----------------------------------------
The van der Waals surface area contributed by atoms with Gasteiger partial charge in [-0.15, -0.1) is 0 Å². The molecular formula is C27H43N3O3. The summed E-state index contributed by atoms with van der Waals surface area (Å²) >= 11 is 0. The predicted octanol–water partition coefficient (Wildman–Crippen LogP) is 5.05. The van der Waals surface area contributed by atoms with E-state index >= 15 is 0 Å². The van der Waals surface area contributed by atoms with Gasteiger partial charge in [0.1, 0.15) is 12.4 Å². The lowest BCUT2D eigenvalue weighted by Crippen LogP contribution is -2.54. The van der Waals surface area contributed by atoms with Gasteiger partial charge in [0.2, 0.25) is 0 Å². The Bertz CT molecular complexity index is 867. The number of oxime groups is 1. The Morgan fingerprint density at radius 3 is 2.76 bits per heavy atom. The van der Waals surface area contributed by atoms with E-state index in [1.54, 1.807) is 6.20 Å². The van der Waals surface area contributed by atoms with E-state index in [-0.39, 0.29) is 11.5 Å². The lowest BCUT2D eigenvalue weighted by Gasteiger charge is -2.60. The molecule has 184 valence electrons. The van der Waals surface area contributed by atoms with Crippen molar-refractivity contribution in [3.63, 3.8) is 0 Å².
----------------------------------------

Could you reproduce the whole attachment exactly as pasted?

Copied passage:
The van der Waals surface area contributed by atoms with Gasteiger partial charge in [-0.15, -0.1) is 0 Å². The molecular formula is C27H43N3O3. The summed E-state index contributed by atoms with van der Waals surface area (Å²) >= 11 is 0. The predicted octanol–water partition coefficient (Wildman–Crippen LogP) is 5.05. The van der Waals surface area contributed by atoms with E-state index >= 15 is 0 Å². The van der Waals surface area contributed by atoms with Gasteiger partial charge in [0.1, 0.15) is 12.4 Å². The lowest BCUT2D eigenvalue weighted by Crippen LogP contribution is -2.54. The van der Waals surface area contributed by atoms with Gasteiger partial charge in [0.2, 0.25) is 0 Å². The Bertz CT molecular complexity index is 867. The number of oxime groups is 1. The Morgan fingerprint density at radius 3 is 2.76 bits per heavy atom. The van der Waals surface area contributed by atoms with E-state index in [1.54, 1.807) is 6.20 Å². The van der Waals surface area contributed by atoms with E-state index in [-0.39, 0.29) is 11.5 Å². The lowest BCUT2D eigenvalue weighted by Gasteiger charge is -2.60. The molecule has 184 valence electrons. The van der Waals surface area contributed by atoms with Crippen molar-refractivity contribution in [3.63, 3.8) is 0 Å².